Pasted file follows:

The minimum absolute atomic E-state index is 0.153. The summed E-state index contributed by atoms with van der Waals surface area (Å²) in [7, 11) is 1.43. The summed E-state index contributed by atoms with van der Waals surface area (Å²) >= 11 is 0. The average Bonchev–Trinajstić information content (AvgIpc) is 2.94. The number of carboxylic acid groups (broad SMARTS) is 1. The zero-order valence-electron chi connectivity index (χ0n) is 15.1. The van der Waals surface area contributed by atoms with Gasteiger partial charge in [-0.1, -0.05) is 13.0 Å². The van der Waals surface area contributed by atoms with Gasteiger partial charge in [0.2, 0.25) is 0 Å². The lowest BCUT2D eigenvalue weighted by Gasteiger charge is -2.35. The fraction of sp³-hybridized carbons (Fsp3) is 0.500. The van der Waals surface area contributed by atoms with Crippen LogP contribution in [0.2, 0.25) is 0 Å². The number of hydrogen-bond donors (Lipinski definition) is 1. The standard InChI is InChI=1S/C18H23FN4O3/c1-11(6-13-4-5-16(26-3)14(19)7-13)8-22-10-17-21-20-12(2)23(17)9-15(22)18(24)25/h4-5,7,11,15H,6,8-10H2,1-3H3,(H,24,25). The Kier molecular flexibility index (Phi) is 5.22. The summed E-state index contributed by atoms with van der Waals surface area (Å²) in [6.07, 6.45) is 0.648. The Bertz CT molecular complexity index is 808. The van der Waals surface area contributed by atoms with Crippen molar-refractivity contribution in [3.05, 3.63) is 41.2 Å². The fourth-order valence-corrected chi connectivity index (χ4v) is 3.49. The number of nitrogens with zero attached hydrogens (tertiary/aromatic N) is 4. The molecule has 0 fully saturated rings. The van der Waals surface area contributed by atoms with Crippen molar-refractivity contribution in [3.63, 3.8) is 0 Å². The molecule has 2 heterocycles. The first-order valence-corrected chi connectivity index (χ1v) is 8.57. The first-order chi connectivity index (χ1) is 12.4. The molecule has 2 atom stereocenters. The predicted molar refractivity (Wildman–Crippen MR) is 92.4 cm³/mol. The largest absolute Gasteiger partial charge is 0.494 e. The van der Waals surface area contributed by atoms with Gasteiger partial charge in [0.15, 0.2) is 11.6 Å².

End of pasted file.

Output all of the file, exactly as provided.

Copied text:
The minimum absolute atomic E-state index is 0.153. The summed E-state index contributed by atoms with van der Waals surface area (Å²) in [7, 11) is 1.43. The summed E-state index contributed by atoms with van der Waals surface area (Å²) >= 11 is 0. The average Bonchev–Trinajstić information content (AvgIpc) is 2.94. The number of carboxylic acid groups (broad SMARTS) is 1. The zero-order valence-electron chi connectivity index (χ0n) is 15.1. The van der Waals surface area contributed by atoms with Gasteiger partial charge in [-0.1, -0.05) is 13.0 Å². The van der Waals surface area contributed by atoms with Gasteiger partial charge in [0.2, 0.25) is 0 Å². The lowest BCUT2D eigenvalue weighted by Gasteiger charge is -2.35. The fraction of sp³-hybridized carbons (Fsp3) is 0.500. The van der Waals surface area contributed by atoms with Crippen LogP contribution in [0.2, 0.25) is 0 Å². The number of hydrogen-bond donors (Lipinski definition) is 1. The standard InChI is InChI=1S/C18H23FN4O3/c1-11(6-13-4-5-16(26-3)14(19)7-13)8-22-10-17-21-20-12(2)23(17)9-15(22)18(24)25/h4-5,7,11,15H,6,8-10H2,1-3H3,(H,24,25). The Kier molecular flexibility index (Phi) is 5.22. The summed E-state index contributed by atoms with van der Waals surface area (Å²) in [6.07, 6.45) is 0.648. The Bertz CT molecular complexity index is 808. The van der Waals surface area contributed by atoms with Crippen molar-refractivity contribution in [3.05, 3.63) is 41.2 Å². The fourth-order valence-corrected chi connectivity index (χ4v) is 3.49. The number of nitrogens with zero attached hydrogens (tertiary/aromatic N) is 4. The molecule has 0 fully saturated rings. The van der Waals surface area contributed by atoms with Crippen molar-refractivity contribution in [3.63, 3.8) is 0 Å². The molecule has 2 heterocycles. The first-order valence-corrected chi connectivity index (χ1v) is 8.57. The first-order chi connectivity index (χ1) is 12.4. The molecule has 2 atom stereocenters. The predicted molar refractivity (Wildman–Crippen MR) is 92.4 cm³/mol. The largest absolute Gasteiger partial charge is 0.494 e. The van der Waals surface area contributed by atoms with Gasteiger partial charge in [0.15, 0.2) is 11.6 Å².